But the unnamed journalist with the unnamed sources doesn’t leave it that. There is some topping on the cake: “Later on, Dr. Katz criticized the program that he founded, for allowing itself to be supported by the Lithuanian government, even though the same government claims that the Lithuanian people also suffered a genocide during the course of the Second World War, just like the Jews.” Perhaps the unnamed authors could be kind enough to show me where I said this? The thousands of pages of DefendingHistory.com (of course not mentioned or linked in the article…) would surely provide ample evidence of what its editor thinks and said over the years. This particular point, it so happens, was indeed made by Dr. Yitzhak Arad, famed Holocaust scholar and former director of Yad Vashem (who was also accused of war crimes by Lithuanian prosecutors for having survived the Holocaust by joining the anti-Nazi resistance). Incidentally, Dr. Arad decided to publish his own study on the subject on the pages of Defending History.

The primary issues have included the campaign to defame Holocaust survivors who resisted (or who nowadays disagree with the state’s revisionism); the state glorification of Holocaust perpetrators by street names and plaques in the public space; the campaign of Double Genocide Revisionism; the gifting, since 2008, of city center boulevards for neo-Nazi marches on independence days. I was proud to co-author, with Professor Danny Ben-Moshe, the 2012 Seventy Years Declaration, a response to the 2008 Prague Declaration, a subject of a documentary that has recently been made available free online, Needless to say, neither the declaration nor the documentary ever achieved mention in the Yiddish Forward.

There has been a prominent free speech issue too. Lithuania is a robust democracy with a lot of rough and tumble debate. It seems that it is only on these questions of history that state-sponsored agencies engage in campaigns of legal or professional destruction of people with dissident views [update of 30 Jan: see mention in AP/Washington Post report]. Perhaps colleagues in New York City and elsewhere, in cozy and secure positions, might deign to provide a modicum of moral support to the embattled few here standing up for the truth, instead of joining the series of gang-ups and gleeful stone-throwing engineered by, among others, various “experts on dealing with the Jews” at the state’s commission on Nazi and Soviet crimes, often in return for some morsels of glory (medals, honorific T-shirts, junkets, funding, and more), of the genre biblically known as a pot of lentils.

I have explained my views in detail in a series of academic papers over the last decade. They are all available online. As ever, colleagues’ criticism, feedback and corrections are most welcome.

In addition to criticizing support for these policies, and efforts to deflect attention via “Yiddish” and the honoring of “Useful Jewish Idiots” who enjoy the junkets, medals and red carpet treatment in return for silence on the issues and participation in defamation of all of us who disagree, there is an issue very specific to Yiddish.

The Yiddish Forward has still not mentioned existence of the online Yiddish Cultural Dictionary that is in progress in Vilnius. Why not? Perhaps petty gossip credited to unnamed sources is nowadays more in line with its mission statement?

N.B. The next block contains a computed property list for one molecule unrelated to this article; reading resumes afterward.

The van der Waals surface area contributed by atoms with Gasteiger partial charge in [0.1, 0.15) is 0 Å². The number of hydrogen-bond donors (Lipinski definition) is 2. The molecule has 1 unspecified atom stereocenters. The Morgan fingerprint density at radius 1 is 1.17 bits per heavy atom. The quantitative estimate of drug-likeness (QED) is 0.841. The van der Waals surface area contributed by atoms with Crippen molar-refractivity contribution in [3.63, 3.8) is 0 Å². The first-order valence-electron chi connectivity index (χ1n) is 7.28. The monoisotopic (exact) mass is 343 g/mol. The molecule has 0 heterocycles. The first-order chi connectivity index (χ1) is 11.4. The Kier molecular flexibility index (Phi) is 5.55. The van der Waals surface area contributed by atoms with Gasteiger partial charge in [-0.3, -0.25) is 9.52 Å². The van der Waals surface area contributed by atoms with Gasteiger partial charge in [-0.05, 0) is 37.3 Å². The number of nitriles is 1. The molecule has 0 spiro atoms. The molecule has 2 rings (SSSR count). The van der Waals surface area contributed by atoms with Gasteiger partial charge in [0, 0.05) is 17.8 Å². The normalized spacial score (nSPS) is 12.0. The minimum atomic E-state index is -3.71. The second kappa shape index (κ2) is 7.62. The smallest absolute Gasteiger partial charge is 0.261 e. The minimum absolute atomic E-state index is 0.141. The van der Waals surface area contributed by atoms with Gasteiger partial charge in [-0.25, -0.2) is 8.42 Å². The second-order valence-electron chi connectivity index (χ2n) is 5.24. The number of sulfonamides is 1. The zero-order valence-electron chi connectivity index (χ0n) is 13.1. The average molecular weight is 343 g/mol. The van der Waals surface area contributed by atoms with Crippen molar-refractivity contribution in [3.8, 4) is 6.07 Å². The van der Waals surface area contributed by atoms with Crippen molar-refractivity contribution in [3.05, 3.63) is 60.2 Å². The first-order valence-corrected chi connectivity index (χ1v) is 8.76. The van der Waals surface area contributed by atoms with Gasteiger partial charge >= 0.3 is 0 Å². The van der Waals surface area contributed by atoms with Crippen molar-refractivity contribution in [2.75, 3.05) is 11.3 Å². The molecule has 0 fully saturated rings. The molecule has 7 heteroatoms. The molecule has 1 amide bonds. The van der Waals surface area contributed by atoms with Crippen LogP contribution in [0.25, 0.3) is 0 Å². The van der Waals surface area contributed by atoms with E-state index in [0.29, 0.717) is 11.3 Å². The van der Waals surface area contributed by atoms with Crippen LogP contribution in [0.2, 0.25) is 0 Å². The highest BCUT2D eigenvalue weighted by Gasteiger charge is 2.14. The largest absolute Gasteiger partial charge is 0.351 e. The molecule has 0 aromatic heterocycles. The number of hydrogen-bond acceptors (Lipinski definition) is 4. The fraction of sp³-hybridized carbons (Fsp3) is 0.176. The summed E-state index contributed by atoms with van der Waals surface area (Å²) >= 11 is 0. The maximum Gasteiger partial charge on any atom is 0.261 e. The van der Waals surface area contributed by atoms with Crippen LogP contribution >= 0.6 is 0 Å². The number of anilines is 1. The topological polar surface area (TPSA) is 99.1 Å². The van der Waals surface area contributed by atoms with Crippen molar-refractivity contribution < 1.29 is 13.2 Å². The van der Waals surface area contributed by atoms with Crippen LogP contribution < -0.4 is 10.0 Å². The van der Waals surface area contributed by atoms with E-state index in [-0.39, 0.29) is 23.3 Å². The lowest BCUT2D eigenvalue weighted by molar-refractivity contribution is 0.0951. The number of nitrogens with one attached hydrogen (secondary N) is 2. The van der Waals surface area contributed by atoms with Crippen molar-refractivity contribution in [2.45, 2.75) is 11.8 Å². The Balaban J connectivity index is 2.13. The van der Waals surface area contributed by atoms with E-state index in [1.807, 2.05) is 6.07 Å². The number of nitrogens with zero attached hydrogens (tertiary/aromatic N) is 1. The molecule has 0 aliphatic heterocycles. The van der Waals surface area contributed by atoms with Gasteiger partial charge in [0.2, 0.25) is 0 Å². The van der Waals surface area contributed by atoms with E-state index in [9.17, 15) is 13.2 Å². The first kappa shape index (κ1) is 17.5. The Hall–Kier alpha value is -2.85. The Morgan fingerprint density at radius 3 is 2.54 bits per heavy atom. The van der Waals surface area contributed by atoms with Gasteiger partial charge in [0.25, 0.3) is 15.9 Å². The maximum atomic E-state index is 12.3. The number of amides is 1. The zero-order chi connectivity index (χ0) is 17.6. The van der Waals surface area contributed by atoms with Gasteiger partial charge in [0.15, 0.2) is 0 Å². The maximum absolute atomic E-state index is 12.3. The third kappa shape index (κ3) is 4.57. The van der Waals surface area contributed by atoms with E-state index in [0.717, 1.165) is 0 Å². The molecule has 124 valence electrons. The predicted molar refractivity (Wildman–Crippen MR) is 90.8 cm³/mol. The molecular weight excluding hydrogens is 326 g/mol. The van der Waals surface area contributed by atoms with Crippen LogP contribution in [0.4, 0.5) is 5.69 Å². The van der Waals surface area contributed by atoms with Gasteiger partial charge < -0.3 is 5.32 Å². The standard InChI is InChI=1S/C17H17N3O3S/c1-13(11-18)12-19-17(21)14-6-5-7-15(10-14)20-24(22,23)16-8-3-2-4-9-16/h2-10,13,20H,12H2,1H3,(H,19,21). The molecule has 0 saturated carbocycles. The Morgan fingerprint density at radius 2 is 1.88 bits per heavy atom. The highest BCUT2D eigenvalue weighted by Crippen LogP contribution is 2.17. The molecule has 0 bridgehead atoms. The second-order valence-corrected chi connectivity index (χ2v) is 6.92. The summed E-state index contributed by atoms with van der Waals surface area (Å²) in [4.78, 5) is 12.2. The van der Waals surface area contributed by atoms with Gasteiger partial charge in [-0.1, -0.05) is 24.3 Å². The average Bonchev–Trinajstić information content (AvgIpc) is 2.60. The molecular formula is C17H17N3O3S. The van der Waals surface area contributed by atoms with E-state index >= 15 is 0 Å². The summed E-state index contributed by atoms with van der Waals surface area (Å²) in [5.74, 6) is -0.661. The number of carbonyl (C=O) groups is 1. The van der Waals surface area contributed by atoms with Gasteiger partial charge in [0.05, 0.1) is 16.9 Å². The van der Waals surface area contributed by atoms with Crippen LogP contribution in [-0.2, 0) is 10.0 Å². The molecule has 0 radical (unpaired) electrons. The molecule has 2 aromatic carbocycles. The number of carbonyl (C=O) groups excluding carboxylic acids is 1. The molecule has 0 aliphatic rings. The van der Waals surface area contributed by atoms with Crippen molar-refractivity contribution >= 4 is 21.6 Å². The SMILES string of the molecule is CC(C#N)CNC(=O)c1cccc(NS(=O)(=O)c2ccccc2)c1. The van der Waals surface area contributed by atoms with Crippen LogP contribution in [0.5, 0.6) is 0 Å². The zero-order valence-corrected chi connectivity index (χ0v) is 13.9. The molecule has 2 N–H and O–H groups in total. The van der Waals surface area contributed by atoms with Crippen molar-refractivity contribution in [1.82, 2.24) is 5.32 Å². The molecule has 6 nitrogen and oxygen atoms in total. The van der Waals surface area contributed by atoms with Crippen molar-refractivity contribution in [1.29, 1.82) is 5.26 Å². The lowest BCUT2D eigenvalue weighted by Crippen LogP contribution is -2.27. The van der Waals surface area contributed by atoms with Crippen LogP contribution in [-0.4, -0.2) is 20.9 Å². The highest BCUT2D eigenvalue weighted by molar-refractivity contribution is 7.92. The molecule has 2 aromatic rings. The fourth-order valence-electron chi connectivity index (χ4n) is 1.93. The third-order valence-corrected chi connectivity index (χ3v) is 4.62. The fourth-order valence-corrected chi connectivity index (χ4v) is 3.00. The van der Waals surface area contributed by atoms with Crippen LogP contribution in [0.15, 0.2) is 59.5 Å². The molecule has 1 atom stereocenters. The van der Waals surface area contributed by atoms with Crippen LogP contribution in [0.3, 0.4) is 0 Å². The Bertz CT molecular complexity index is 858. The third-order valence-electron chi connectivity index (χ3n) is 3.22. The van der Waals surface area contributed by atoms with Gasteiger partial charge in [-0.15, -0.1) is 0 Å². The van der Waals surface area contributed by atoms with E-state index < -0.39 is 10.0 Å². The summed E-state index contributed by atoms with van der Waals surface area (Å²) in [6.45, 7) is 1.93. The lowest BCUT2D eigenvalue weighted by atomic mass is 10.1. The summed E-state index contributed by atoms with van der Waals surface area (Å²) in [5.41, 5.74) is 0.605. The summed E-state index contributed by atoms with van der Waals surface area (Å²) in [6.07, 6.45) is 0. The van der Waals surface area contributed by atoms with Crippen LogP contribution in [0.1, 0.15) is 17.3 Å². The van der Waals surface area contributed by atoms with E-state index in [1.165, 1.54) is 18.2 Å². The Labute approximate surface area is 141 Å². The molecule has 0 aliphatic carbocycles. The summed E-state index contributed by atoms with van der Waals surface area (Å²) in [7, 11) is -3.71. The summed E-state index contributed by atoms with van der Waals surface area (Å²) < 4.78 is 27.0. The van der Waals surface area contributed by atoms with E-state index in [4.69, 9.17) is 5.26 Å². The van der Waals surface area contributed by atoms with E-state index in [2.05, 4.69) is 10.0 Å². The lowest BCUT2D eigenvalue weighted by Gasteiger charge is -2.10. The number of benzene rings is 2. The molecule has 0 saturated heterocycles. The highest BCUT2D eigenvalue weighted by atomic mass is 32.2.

When my contract at the Vilnius Yiddish Institute was not renewed in 2010, I was not replaced by another Yiddish specialist. For eleven months a year, the Yiddish institute has had no Yiddish (or for that matter, Jewish) faculty or courses. Its director and “professor of Yiddish” is a Lithuanian historian who is himself a member of the state’s “red-brown commission” that is responsible for enacting the Holocaust revisionism (it’s official name, right out of Orwell, is “International Commission for the Evaluation of the Crimes of the Nazi and Soviet Occupational Regimes of Lithuania“). He has never written a paragraph of Yiddish in his life, and I predict he never will. The Commission discovered in Yiddish and its institute a remarkably effective tool for covering for the policies that should be debated in the open marketplace of ideas. It is also great PR to open the place throughout the year as a Hollywood set for foreign VIPs and wheel out a Holocaust survivor and student to for the purposes of creating a misimpression. I have also criticized the appointment of afternoon summer faculty who are themselves among the chief disseminators of the government’s revisionism, without ever exposing students to other opinions. Over the years, I have welcomed groups of students for “private lectures” on Yiddish and the Holocaust, as reported in the Guardian, and elsewhere.

On the subject of the Yiddish institute’s board, the unnamed author reports that there is just “one big donor”, an apparent reference to California tycoon and pollster Richard Maullin who was honored by the Lithuanian foreign minister after agreeing to turn the institute into a PR tool for the ministry that would eject any who might disagree with the state’s Holocaust policies (and after Yiddish faculty during the academic year was reduced to zero; in other words he was given the medal after he stopped, years earlier, financing academic-year Yiddish studies and the place was turned into a prime PR unit for the Holocaust revisionists). But the article doesn’t mention that the Board once had some ten people, some of whom did not less than Mr. Maullin for the institute. One after honor, persons of honor resigned from that Board precisely to protest the politicization of the institute in the cause of far-right, ultranationalist East European Holocaust revisionism (the resignation letters are documented on our page about the curious history of a Yiddish professorship in Vilnius).

It is time the Forward Association understand how much damage is done by the substandard Yiddish edition. And, finally, that it take some moral responsibility.

“The Vilnius Summer Program in Yiddish can (and should) be saved. To do so with integrity means to disassociate it from the government’s ‘red-brown commission’ and other state-sponsored bodies that promote ‘Jewish things’ tied up with Holocaust revisionism. A simple liberation of Yiddish from politics in the grand academic tradition of language and culture studies open to people of diverse backgrounds and views.”